We usually planted a garden.  Mother’s father, Grandpa Shelley, was a farmer and he used to come and plant our garden, even before father died.  Dad wasn’t much of a farmer.  He would have Grandpa come up and plant the garden and Dad would water it and we would harvest the things.  In the summertime we would have quite a lot of things out of our garden.  And in the backyard, they would plant potatoes and we would have potatoes all winter long.  We had a place to keep the potatoes and they would be okay all winter long.  We canned a lot of things from the garden.  We had everything down there on the lot.  We had 8 fruit trees in all.  Four on each side. Plums, pear and peaches.  And raspberries in the middle of the fruit trees.  In the front yard, he planted a strawberry patch.  Then in the back we had the garden.  We were pretty self sufficient. We had to be, because you couldn’t buy things in the stores. The stores would have hardware, and clothing and yard goods, but not even ready made dresses, you had to make your own clothes.  They also had laces and things like that.  I don’t remember as a kid buying groceries out of the stores.

    We didn’t dry much food, but some people did.  The neighbors had a tool shed out back and they would dry fruit on the top of their tool shed.  Mother would bottle all kinds of fruit and things.  She made pickles and everything.  I remember screwing the lids on for mother.  She would fill the bottles and they were hot.  We would get a wet cloth and hold the bottle and tighten the lid right tight.  She would put the lid on and have one of us come in and tighten the lids for her.  If Clyde was around he would tighten them.  She always figured she didn’t get them turned tight enough.  That was a big deal, we would bottle hundreds of quarts of fruit.  We had cupboards down stairs and had a one room cellar downstairs under the kitchen.  It had cupboards built right into the walls.  We could keep milk and that down there for two or three days.  We never had a refrigerator in that house, as long as I lived there, and I left there in 1925 for my mission.  Aunt Lide had one, but she would have to put ice in it.  It was an ice box, not electric like now.  We didn’t have a cow, so we would buy about a quart of milk a day.  You couldn’t buy milk out of the store, you had to find a farmer and buy the milk from him.   A lot of things were just traded back and forth as well as the use of money to buy things.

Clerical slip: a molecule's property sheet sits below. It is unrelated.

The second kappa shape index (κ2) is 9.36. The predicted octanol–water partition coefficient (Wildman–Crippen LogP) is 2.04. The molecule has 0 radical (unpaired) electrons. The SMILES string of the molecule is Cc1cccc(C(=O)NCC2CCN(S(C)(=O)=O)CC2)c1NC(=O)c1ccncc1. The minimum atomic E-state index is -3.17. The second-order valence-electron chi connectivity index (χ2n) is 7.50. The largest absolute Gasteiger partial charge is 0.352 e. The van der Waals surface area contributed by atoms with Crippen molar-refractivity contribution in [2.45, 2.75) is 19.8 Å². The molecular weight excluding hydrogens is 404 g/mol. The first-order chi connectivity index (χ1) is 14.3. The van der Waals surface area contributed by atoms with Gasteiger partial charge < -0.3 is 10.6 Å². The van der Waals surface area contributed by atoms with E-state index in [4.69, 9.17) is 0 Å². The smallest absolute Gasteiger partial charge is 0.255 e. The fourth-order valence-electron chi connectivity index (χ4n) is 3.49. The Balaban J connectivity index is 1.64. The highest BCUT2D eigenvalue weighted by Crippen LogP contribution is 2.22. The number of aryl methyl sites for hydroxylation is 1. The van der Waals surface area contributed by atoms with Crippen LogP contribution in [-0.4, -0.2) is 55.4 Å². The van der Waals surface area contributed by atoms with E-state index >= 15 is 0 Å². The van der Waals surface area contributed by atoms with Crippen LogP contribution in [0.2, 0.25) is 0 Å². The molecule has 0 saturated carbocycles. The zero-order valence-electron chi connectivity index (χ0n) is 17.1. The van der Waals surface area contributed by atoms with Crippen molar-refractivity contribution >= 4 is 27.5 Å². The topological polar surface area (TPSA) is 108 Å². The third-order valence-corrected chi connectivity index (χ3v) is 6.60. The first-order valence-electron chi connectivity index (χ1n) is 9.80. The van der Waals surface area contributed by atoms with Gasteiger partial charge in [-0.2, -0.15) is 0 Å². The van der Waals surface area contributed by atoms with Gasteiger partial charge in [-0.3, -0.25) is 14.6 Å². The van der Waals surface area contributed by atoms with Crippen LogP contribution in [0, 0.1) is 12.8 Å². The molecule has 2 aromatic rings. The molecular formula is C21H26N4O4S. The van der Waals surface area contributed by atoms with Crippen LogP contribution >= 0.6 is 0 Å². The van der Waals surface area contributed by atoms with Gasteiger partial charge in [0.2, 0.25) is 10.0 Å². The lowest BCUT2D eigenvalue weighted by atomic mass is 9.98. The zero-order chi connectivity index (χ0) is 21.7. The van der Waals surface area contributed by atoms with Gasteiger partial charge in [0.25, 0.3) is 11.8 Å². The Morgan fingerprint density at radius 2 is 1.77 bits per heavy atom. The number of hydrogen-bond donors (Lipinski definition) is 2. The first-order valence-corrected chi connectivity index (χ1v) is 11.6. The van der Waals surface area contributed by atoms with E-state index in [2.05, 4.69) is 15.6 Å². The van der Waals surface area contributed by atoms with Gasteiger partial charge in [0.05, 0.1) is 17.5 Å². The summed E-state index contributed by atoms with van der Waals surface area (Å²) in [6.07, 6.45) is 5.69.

Mother used to bake bread, 8 loaves in one big pan at a time.  Aunt Lide never had any children.  She was always buying remnants that would go on sale and she would give them to Mother.  Sometimes we would get a new dress out of one of the remnants.  We had our pictures taken when I was in the first grade.  I had this plaid dress on and I wore it to school on the day of pictures. When mother saw the pictures, she said, “Why didn’t you tell me, [it was picture day] I wouldn’t have let you wear that dress.”  I said that she shouldn’t have made me wear it anyway because I never liked it.  And I didn’t want it. Anyway, I didn’t know it was picture day.  We were embarrassed over that dress.  She made all of our clothes.  She used to make Aunt Lide’s too.  Aunt Lide would buy the stuff, but she never did any of her own sewing.  Mother used to do the sewing for Grandma and all. She was a really good seamstress.  She wore her sewing machine out.  I bought her a new one after Father died.  She didn’t use it too much because it was just a few years before she died.  I went on a mission and I never saw the sewing machine after that.  Mother taught me to sew, but I don’t know how to sew anymore.  I didn’t make much head way on sewing after I came home from my mission.  Millie had a sewing machine, but I didn’t use hers much. I started buying things. Jennie sewed a lot.